+
+ % complete-binary-tree(N,T) :- T is a complete binary tree with N nodes. (+,?)
+
+Test your predicate in an appropriate way.
+
+=head2 P64 (**) Layout a binary tree (1)
+
+Given a binary tree as the usual Prolog term t(X,L,R) (or nil). As a preparation for drawing the tree, a layout algorithm is required to determine the position of each node in a rectangular grid. Several layout methods are conceivable, one of them is shown in the illustration below.
+
+In this layout strategy, the position of a node v is obtained by the following two rules:
+
+ * x(v) is equal to the position of the node v in the inorder sequence
+ * y(v) is equal to the depth of the node v in the tree
+
+
+
+In order to store the position of the nodes, we extend the Prolog term representing a node (and its successors) as follows:
+
+ % nil represents the empty tree (as usual)
+ % t(W,X,Y,L,R) represents a (non-empty) binary tree with root W "positioned" at (X,Y), and subtrees L and R
+
+Write a predicate layout-binary-tree/2 with the following specification:
+
+ % layout-binary-tree(T,PT) :- PT is the "positioned" binary tree obtained from the binary tree T. (+,?)
+
+Test your predicate in an appropriate way.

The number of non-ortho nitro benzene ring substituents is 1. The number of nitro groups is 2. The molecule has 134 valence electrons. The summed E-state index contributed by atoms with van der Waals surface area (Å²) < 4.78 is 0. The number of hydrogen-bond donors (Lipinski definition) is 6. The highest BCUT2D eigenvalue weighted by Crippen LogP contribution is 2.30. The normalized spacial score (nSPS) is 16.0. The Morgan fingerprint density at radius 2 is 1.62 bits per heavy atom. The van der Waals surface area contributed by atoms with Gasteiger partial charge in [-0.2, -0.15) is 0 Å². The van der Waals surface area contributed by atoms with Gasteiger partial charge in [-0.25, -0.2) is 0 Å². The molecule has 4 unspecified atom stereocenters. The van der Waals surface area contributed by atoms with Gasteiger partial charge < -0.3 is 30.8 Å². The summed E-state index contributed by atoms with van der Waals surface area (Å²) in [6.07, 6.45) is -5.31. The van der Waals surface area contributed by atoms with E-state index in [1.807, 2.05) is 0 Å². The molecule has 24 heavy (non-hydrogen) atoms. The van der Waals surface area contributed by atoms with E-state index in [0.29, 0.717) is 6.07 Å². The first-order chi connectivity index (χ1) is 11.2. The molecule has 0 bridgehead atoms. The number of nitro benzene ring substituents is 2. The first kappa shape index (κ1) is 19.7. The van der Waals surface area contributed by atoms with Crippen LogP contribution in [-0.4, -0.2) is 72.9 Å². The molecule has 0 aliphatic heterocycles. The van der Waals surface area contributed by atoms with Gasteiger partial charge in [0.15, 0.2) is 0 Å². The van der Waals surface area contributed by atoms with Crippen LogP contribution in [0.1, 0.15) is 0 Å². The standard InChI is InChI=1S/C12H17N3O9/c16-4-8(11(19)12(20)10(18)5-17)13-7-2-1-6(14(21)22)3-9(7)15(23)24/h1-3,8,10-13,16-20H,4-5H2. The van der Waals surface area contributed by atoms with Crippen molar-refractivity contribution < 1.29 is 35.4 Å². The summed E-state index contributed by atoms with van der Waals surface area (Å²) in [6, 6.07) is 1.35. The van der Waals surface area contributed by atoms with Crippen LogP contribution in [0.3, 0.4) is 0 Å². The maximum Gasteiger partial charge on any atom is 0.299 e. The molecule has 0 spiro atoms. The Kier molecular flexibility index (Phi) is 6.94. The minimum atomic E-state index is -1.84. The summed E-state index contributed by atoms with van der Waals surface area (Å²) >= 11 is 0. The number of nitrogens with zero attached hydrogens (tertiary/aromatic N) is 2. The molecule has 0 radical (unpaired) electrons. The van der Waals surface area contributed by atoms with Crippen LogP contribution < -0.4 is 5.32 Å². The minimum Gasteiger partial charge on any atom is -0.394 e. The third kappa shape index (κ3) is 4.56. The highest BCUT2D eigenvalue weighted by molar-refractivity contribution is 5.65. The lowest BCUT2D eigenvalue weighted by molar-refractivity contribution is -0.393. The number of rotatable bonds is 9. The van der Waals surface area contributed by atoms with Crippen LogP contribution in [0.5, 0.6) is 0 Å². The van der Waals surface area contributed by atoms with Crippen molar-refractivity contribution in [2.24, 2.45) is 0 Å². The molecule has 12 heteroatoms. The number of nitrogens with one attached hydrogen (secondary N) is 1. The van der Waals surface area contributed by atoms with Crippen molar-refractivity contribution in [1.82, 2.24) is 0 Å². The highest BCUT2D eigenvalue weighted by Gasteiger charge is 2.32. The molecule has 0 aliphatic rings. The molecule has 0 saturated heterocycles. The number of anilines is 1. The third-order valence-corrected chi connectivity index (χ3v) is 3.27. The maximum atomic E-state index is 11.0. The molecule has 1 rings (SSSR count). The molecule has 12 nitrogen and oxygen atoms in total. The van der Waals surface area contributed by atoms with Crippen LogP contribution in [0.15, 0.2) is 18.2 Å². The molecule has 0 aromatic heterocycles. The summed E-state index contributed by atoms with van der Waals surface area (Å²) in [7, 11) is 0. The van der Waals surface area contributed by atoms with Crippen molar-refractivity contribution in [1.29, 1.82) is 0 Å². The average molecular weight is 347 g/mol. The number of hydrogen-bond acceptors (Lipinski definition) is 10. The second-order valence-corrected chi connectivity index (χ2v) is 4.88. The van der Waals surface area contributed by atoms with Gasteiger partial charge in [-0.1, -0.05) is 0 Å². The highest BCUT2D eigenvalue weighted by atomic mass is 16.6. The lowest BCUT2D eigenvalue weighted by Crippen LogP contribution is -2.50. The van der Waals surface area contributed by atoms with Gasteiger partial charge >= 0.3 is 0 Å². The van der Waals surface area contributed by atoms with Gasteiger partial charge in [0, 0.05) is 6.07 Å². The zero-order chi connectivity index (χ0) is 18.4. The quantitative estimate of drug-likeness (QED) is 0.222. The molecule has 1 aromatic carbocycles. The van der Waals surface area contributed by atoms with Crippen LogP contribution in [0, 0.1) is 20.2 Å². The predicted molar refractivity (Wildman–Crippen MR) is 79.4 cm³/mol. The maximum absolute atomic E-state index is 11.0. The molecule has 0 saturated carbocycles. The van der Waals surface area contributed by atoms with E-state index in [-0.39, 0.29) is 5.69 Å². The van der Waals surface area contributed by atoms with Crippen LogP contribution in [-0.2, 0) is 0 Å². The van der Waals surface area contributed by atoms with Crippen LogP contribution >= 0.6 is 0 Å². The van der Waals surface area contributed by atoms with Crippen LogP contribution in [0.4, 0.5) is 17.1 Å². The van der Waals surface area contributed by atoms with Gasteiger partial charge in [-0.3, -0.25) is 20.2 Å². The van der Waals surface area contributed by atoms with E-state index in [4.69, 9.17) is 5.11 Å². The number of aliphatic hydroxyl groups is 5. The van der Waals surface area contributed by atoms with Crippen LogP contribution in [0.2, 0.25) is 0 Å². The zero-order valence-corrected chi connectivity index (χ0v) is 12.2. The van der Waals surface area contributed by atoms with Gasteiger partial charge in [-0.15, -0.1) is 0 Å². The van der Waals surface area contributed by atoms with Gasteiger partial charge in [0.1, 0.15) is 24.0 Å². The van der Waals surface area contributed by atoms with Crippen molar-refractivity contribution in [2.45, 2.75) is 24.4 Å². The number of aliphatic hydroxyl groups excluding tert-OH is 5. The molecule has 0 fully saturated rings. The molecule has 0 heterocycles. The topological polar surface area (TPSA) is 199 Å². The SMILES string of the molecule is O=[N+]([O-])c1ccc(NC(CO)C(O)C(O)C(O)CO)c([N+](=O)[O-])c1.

+
+=head2 P65 (**) Layout a binary tree (2)
+
+An alternative layout method is depicted in the illustration opposite. Find out the rules and write the corresponding Prolog predicate. Hint: On a given level, the horizontal distance between neighboring nodes is constant.
+
+Use the same conventions as in problem P64 and test your predicate in an appropriate way.
+
+=head2 P66 (***) Layout a binary tree (3)
+
+Yet another layout strategy is shown in the illustration opposite. The method yields a very compact layout while maintaining a certain symmetry in every node. Find out the rules and write the corresponding Prolog predicate. Hint: Consider the horizontal distance between a node and its successor nodes. How tight can you pack together two subtrees to construct the combined binary tree?
+